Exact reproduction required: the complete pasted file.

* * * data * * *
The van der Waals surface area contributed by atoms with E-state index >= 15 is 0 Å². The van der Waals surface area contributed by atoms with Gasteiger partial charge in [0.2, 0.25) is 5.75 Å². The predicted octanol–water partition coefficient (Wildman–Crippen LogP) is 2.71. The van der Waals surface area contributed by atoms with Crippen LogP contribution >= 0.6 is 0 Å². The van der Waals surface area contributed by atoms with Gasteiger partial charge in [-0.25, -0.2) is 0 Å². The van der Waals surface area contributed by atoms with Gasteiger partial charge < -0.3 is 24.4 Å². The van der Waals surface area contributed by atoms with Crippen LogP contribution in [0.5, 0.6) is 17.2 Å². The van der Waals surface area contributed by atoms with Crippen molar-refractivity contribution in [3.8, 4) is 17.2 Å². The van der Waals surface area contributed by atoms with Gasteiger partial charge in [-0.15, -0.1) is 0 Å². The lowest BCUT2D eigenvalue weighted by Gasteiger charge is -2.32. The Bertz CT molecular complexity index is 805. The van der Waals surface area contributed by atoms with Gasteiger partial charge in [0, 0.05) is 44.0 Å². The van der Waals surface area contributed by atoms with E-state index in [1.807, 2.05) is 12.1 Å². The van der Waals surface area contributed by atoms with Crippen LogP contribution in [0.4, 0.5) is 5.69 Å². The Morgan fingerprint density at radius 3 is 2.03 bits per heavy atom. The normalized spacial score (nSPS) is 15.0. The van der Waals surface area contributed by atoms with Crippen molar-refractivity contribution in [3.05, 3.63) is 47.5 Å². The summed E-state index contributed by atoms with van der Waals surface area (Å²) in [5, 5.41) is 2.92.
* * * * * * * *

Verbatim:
The van der Waals surface area contributed by atoms with E-state index >= 15 is 0 Å². The van der Waals surface area contributed by atoms with Gasteiger partial charge in [0.2, 0.25) is 5.75 Å². The predicted octanol–water partition coefficient (Wildman–Crippen LogP) is 2.71. The van der Waals surface area contributed by atoms with Crippen LogP contribution >= 0.6 is 0 Å². The van der Waals surface area contributed by atoms with Gasteiger partial charge in [-0.25, -0.2) is 0 Å². The van der Waals surface area contributed by atoms with Gasteiger partial charge < -0.3 is 24.4 Å². The van der Waals surface area contributed by atoms with Crippen LogP contribution in [0.5, 0.6) is 17.2 Å². The van der Waals surface area contributed by atoms with Crippen molar-refractivity contribution in [3.8, 4) is 17.2 Å². The van der Waals surface area contributed by atoms with Gasteiger partial charge in [-0.15, -0.1) is 0 Å². The lowest BCUT2D eigenvalue weighted by Gasteiger charge is -2.32. The Bertz CT molecular complexity index is 805. The van der Waals surface area contributed by atoms with Gasteiger partial charge in [0, 0.05) is 44.0 Å². The van der Waals surface area contributed by atoms with E-state index in [1.807, 2.05) is 12.1 Å². The van der Waals surface area contributed by atoms with Crippen LogP contribution in [0.4, 0.5) is 5.69 Å². The Morgan fingerprint density at radius 3 is 2.03 bits per heavy atom. The normalized spacial score (nSPS) is 15.0. The van der Waals surface area contributed by atoms with Crippen molar-refractivity contribution in [3.05, 3.63) is 47.5 Å². The summed E-state index contributed by atoms with van der Waals surface area (Å²) in [5, 5.41) is 2.92.